When Neil Armstrong stepped onto the lunar surface in the summer of 1969, he did so wearing an Omega Speedmaster chronograph. Six months later, Steve McQueen began following professional racing car drivers around Europe in preparation for his role in Le Mans, a low-budget movie about the fabled French 24-hour race; the first thing the actor did was strap a Heuer Monaco chronograph to his wrist. A decade after that, when Paul Newman, McQueen’s longtime friend and fellow movie star-slash-racer, tried his own hand at the world’s greatest automotive endurance test — his team finished in second place — he was wearing a Rolex Cosmograph Daytona.
Most connoisseurs consider the mechanical chronograph — essentially a stopwatch set atop a wristwatch, both driven by the same power source — to be the consummate achievement of the watchmaker’s art, the ultimate timepiece in terms of style, utility, and investment. Aesthetically, the chronograph benefits from its multitiered dial, which provides a satisfying heft not seen in time-only wristwatches.
Heuer’s reign as the de facto choice for professional racers of the 1970s produced a bevy of funky, colorful designs that have become cult classics for watch and race fans alike. McQueen’s Monaco, the Autavias worn by legendary drivers Jo Siffert and Derek Bell, and the Carreras given to the entire 1975 Ferrari team created a close identification between the Swiss watchmaker and the world of motor sports. But it’s a Rolex, Newman’s Daytona with its exotic multicolored dial, that has become the holy grail for vintage chronograph collectors.
Functionally, the chronograph is the most useful of all complications regularly found on mechanical watches. The chronograph was originally devised as a means to calculate distance and speed in navigation, though since the middle of the 20th century it has been primarily used for simple timing purposes. Perhaps the chronograph’s most illustrious day came in April 1970, when a ruptured oxygen tank forced the crew of Apollo 13 to cut power while reentering the Earth’s atmosphere. An Omega Speedmaster Professional was used to time precisely a critical 14-second midcourse correction that allowed for the crew’s safe return. NASA has officially thanked Omega on several occasions for producing a product of such high quality.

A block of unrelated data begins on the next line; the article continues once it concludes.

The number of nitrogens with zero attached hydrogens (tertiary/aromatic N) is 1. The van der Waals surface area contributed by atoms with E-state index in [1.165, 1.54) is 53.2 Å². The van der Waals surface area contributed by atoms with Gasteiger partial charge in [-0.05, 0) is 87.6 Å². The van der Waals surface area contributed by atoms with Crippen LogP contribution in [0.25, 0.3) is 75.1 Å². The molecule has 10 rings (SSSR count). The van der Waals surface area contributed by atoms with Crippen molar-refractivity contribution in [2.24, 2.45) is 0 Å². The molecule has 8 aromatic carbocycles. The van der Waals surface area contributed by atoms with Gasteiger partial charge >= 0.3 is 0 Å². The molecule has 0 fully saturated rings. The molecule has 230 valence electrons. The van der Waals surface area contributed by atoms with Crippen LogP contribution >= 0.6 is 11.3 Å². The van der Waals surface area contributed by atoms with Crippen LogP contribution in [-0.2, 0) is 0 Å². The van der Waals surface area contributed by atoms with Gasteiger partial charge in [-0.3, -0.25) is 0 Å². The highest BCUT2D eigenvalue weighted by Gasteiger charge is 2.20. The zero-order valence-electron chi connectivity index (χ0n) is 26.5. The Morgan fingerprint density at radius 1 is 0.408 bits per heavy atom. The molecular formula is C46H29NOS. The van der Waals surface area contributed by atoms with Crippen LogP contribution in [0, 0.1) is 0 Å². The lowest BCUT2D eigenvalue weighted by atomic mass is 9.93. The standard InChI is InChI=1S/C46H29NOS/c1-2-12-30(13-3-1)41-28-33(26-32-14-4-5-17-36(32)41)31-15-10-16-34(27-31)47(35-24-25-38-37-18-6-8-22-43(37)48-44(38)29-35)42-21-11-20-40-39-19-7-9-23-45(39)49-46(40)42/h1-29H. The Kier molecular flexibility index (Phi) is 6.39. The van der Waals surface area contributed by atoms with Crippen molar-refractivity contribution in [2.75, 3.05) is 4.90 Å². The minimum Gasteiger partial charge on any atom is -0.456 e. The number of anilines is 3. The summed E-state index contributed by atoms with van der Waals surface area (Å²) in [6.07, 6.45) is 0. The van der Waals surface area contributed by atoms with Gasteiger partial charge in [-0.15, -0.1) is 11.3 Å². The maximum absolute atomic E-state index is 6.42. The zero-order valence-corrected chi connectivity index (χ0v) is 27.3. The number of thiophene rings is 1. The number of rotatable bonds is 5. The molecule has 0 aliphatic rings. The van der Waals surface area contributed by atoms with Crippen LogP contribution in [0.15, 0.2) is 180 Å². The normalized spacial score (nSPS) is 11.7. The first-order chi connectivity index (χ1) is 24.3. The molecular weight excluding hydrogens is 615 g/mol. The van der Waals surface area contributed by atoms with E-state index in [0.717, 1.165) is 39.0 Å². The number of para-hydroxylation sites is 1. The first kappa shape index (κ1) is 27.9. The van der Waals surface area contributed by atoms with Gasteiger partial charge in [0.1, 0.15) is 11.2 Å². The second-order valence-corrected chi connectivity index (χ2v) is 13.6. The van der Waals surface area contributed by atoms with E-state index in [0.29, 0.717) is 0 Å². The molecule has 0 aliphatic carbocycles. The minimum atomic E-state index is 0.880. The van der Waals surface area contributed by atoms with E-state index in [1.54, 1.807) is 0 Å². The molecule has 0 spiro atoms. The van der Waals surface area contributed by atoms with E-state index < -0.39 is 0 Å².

Today, the chronograph is seemingly ubiquitous, but it wasn’t always so. Until the mid-1980s, there were only a handful of watch manufacturers capable of producing such sophisticated timepieces, with the result that many chronographs of a similar vintage share the same base movement: If it’s a manually wound chronograph from the 1960s through the late 1970s, there’s a good chance it’s based on a Valjoux 72 movement; if it’s an automatic chronograph that dates from before 1985, it likely has a Caliber 11 Chronomatic movement from Heuer or Breitling.
Yet in spite of the limited selection of base movements available, vintage chronographs regularly sell for many times the price of their time-only brethren. A vintage Rolex Daytona, for example, starts at around $25,000 in steel, and can very easily climb into six figures when sporting an “exotic dial,” like the one worn by Newman. Patek Philippe’s celebrated manually wound chronographs regularly start around $60,000 at auction; when found in rare configurations, they can rise into the hundreds of thousands of dollars and, occasionally, break the $1 million mark.
While vintage chronographs from Heuer and Omega rarely attain the gargantuan prices of those from Rolex and Patek Philippe, they represent tremendous value in terms of mechanics — even if they use the same base movements as their peers — and style. Also, they can frequently be acquired for less than the price of a modern chronograph. In fact, these exuberant late 1960s and 1970s chronographs might be the most undervalued watches in the world today.